This marks the beginning of our read of Patricia Briggs’s Blood Bound, the second novel in her Mercedes Thompson series. We went through the first, Moon Called, last year. This series is one of my favorites, but it’s been a while since I read Blood Bound, so I don’t recall a lot of what happens. In any case, I’ll give comments as close to I can to my original impressions.
The Mercedes Thompson series is about Mercy, an auto mechanic who can change into a coyote at will and was raised by werewolves. She likes her independence but often finds herself mixed up in troubles relating to the local werewolf pack or, as in this book, the local vampires. Having supernatural friends often pays off for Mercy, but it’s just as likely to get her in way over her head.
Stefan, Mercy’s vampire “friend,” calls her at 3:00 a.m. to claim a favor she owes him for his aid in finding the alpha’s daughter in the previous book. Disgruntled and grumpy, Mercy agrees. Stefan shows up dressed, not in his usual jeans and t-shirt, but in menacing black. He gives Mercy a dog harness to wear in her coyote form so she can be a witness that the vampire he’s meeting that night won’t bother noticing.
Comments: I really like how Briggs immediately ties this story into the last one. It’s a logical step and immediately full of tension. I don’t particularly like getting woken up at 3 o’clock in the morning either.
Writer Comments: Knowing what I do about what happens later in the book, this chapter is full of hints that seem innocuous upon first reading, but every single one of them is designed to make future events and the climax plausible and acceptable. Briggs does a great job of weaving them into the dialogue and Mercy’s thoughts. Each basically does triple duty establishing setting, tone, and foreshadowing.
Stefan takes Mercy to a hotel that is strangely empty. As soon as she hops out of the car, she smells blood and vampire, and then a bitter-dark odor assaults her and she can smell nothing else except Stefan’s fear. What can scare a vampire? Mercy soon finds out as Stefan takes her inside and they meet Cory Littleton, an emaciated vampire who quickly reveals himself to also be a sorcerer and possessed by a demon. He’s powerful enough to freeze Stefan and taunt him while he drags a hotel maid out of the bathroom and slaughters her. Mercy can do nothing as Stefan holds her too tightly on the leash; though, that doesn’t stop her from trying. After the maid dies, the vampire-sorcerer-demon shares her blood with Stefan by kissing him. That’s close enough for Mercy, and she tries to rip out his throat. She manages only part way. The vampire heals himself and hurls her across the room.
Reader Comments: This was the scariest villain I’d read up to date. Too bad Mercy didn’t successfully kill him, but then, I suppose we wouldn’t have had a story then.
Writer Comments: Briggs keeps up her hint dropping, but she does something even better in this scene. No heroine worth her salt could stand by while such an evil creature taunted her friend and then brutally slaughtered and fed on an innocent human. So she lets Mercy try to do something, but she makes it impossible for her to succeed by use of the leash Mercy agreed to put on earlier. Yet the leash isn’t contrived. It’s perfectly logical, which makes it all the more effective.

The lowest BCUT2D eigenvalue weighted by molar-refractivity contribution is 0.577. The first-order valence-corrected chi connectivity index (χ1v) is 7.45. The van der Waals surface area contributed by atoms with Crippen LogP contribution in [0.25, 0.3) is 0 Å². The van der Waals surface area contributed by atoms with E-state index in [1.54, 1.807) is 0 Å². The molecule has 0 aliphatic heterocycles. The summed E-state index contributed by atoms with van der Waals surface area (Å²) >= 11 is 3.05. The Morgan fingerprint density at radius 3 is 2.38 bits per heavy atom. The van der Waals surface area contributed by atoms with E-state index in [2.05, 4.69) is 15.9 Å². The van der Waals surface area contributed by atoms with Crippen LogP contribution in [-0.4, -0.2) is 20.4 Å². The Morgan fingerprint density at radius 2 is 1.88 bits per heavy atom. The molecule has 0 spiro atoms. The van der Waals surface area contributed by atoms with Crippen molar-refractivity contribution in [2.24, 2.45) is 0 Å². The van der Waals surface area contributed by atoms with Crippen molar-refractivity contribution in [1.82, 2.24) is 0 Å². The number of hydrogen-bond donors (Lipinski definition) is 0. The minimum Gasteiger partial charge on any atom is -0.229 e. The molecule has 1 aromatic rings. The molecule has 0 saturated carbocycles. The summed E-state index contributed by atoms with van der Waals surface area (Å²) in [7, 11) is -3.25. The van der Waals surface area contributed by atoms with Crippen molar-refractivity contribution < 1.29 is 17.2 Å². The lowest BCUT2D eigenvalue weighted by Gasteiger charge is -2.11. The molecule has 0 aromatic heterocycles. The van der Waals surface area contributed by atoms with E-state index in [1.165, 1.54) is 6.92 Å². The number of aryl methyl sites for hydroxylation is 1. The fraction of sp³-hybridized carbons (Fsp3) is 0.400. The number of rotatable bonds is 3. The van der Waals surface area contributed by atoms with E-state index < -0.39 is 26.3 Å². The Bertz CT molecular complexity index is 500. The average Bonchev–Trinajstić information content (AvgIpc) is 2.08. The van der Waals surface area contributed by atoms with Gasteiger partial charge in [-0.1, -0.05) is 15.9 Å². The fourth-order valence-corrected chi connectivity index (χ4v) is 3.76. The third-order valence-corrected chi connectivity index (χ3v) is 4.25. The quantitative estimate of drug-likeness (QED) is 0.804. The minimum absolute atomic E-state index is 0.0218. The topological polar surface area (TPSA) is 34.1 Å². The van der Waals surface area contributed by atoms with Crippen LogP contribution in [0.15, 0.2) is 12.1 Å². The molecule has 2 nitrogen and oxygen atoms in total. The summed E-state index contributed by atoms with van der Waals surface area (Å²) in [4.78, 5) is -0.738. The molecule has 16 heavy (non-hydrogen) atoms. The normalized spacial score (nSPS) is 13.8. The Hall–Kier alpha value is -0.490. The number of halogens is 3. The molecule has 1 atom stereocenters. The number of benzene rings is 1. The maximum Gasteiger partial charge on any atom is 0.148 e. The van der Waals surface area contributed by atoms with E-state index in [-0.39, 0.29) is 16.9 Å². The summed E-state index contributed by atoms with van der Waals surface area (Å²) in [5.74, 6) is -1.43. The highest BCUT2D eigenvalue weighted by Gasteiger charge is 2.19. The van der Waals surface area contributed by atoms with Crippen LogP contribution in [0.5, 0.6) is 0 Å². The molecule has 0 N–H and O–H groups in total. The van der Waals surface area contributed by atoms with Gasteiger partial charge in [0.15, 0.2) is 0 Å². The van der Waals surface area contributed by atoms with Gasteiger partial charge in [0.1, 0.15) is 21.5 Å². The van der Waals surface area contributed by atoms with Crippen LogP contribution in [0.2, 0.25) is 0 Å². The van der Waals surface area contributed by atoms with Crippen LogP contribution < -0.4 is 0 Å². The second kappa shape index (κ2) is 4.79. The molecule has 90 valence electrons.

Mercy wakes up on her couch to the sounds of tension rising between Stefan and Samuel, her werewolf roommate and once love. Samuel, also a doctor, examines her and determines she has neither broken bones nor a concussion, despite the horrid pain in her head. Stefan brings her a glass of orange juice to counteract dehydration from the vampire bite on her neck, a revelation that nearly sends Samuel to ripping him to shreds, but Mercy plays helpless and whimpers to keep Samuel contained. As Mercy explains what happened, Stefan confesses that Littleton apparently altered his memories so that he recalled killing the hotel maid himself, a possibility which disturbed him. After, Stefan requests two additional favors: first, that Mercy tell his mistress all this so that she’ll believe Stefan and not kill him for losing control and slaughtering a human. Second, he asks that she allow him to sleep somewhere dark in her house since dawn is rising. Mercy grants both favors, though the first reluctantly.
Reader Comments: I love how Mercy manipulates Samuel. For all he’s a dominant wolf, he’s such a pushover when it comes to her. Whatever Bran, his father, said in the last book, I can’t believe that he doesn’t love Mercy.
Writer Comments: This chapter is a lot of information and piecing things together and review. All of that could be boring if a writer wasn’t careful. So Briggs uses another element to keep it interesting. She loads the chapter with conflict: Samuel and Stefan’s game of subtle and not so subtle aggression, Mercy feeling awful from her injuries, Mercy wanting comfort from Samuel’s presence while also trying to discourage his obsessive protectiveness, learning that Mercy was bitten, and the revelation that if Mercy does not help Stefan prove his story is true, his mistress will kill him. On top of that, she also reveal’s Mercy’s mental state. For all Mercy is tough and holding it together pretty well, she still is physically weak, horrified by what she witnessed, and ends up vomiting at the memory and being covered in the hotel maid’s blood. She even insists out of desperation that Stefan use a blanket and pillow while he’s sleeping, not dead, no not that, in her closet.
Thank you for joining me for this read of Blood Bound by Patricia Briggs. We’ll continue next Monday on this book. Until then, I hope to see you back Wednesday and Friday for more forays into the speculative and life.